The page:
Jason spent most of Saturday recovering, and by that evening he was able to keep some soup and jello down. By Sunday he was mostly recovered, and barring a relapse, he'll have no trouble teaching today and tomorrow before beginning his Christmas vacation. I'm thankful he's okay. I'm thankful for the firefighters who were here and did such a wonderful job. I'm thankful that Sydney wasn't here that night. And, I have to say it again, I'm thankful Jason is okay. I hope I never have to experience that again.
Up until this weekend we had been pretty lucky to escape any significant sicknesses this year. Sure, there's been the occasional cold, and a few days Jason and I had a sore throat. Naturally, I have my migraines every once in awhile which I treat with Peppermint oil and Excedrin. The colds we pretty much suffered through, but the sore throats we were able to ward off with a dose of Simply Gargle, a salt-water gargle that tastes absolutely awful but makes your throat feel a million times better. I confess I'm not really a big fan of medicinal gargles, but Parent Bloggers Network hooked me up with Simply Gargle, and I had every sore-throated person I know try it. My parents loved it. Our nanny's sister loved it (although she said, "It tastes SO gross, but my throat feels better"). And Jason and I, while we despise the taste of it, now use it because its handy one-use capsules are easy to store, and it makes my throat feel like butter (in a good way). I even used it one day when my throat was just tired after a day of lecturing since Simply Gargle is not a medicine that I would have to ingest. I'm not against taking medicine, but if I can find one that will solve my aches without having to swallow it? Now, that's a good idea. Another good idea? Visit their website and sign up to receive a free sample of Simply Gargle. If you don't want your free sample just give it to me. I do enough talking to require a salt-water gargle weekly.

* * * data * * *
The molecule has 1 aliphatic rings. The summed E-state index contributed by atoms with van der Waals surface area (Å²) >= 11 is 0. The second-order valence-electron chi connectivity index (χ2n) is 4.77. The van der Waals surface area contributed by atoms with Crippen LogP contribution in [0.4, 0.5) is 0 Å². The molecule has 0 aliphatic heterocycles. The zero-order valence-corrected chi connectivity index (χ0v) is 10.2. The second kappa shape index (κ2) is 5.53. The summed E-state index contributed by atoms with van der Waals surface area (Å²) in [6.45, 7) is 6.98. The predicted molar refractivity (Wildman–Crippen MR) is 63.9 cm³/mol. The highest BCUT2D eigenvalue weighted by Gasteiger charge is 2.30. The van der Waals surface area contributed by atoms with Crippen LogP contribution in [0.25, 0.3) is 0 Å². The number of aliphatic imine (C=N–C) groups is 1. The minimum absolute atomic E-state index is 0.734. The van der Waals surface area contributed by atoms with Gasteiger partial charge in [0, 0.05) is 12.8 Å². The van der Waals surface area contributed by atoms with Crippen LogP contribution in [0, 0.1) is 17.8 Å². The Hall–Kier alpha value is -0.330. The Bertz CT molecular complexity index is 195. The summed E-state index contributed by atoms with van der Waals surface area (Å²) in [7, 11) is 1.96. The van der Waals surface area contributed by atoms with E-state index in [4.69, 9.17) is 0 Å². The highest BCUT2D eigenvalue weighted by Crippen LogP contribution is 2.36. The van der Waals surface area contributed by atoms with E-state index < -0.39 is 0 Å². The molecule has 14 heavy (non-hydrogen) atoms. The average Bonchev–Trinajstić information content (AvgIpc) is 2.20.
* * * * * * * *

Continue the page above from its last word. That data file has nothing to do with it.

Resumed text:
I know during this season of germs and sicknesses, I need to make sure my medicine cabinet is well stocked. I have to get something for the flu (fingers crossed we don't get it again), and I have to go get another box of Simply Gargle because we're out. I'm really hoping the next illness we get in our house is as mild as a sore throat because I don't think my nerves could take another dose of the flu.
Or the carpets either, for that matter.
It has been a holly, jolly week, even though the weekend hasn't actually been so jolly on account of illness. But I'm not sick, and I think my family is recovering, so let's celebrate.
We went to the Festival of Lights parade here in town, and it was quite the thrill. Even though it was freezing (fa-reezing!!), it wasn't raining, so there were swarms of people along the parade route. In fact, I read in the newspaper that 100,000 people were there, which is a lot of people considering the city's population isn't even 150,000.
We were prepared with hot chocolate and bags of popcorn, as well as blankets (though not enough), and enjoyed the school bands the most. The pimped-out cars that had the fire exploding out the tailpipe was definitely too scary for our girl, although I think she'll remember it for the rest of her life.
As if Saturday wasn't exciting enough, we topped off the weekend with our church's Children's Christmas program. Last year, Sydney was so not into singing the songs and being on stage. This year we practiced. We did the hand motions in the car. We built it up to be THE event of the year, at which Grandma and Grandpa would be in attendance. You'd never think that little Miss Drama Queen me would have a child who is so anti-showing off, but our practice paid off and she did make it through the program with stamina and flair. I think it helped that she got to wear her new Christmas dress, which as it turned out was the same dress her friend Gabry wore.
She was pretty happy to see me in the audience (in this video you can see her tell her teacher, "There's my mom!"), but that pales in comparison to how happy I was to watch her. If there is one thing that Sydney loves doing, it's singing. And to see her overcome her fear of crowds and sing her heart out was a proud moment for Jason and me. If you happen to like watching kids sing, here's Sydney singing Who Was There That First Christmas Day?, and here she is singing Away in the Manger.
I love my girl. Especially when she's wearing little lamby ears and laying her head down for "the little Lord Jesus, asleep in the hay."
Peppermint hot chocolate. Obvious merriment.
Remember when I got together with some area bloggers? And I said I met a mom who loves to read? Well! She came over! To my house! With her adorable daughter Sawyer who had the grandest time playing with Sydney! Though you may not think it from my writing, I can be a bit of an introvert. But after talking to Rachel, and then later chatting with her at the library's bedtime storytime, I decided to be bold and invite her over. Of course, I'm so glad I did because we had a lovely afternoon talking about (as she said) everything but books. But we did trade books. And Sydney and Sawyer read books together. And Jules probably ate a book or two while we were all having fun. How about that. Thank you Rachel and Sawyer for a wonderful afternoon. Can't wait to get together again.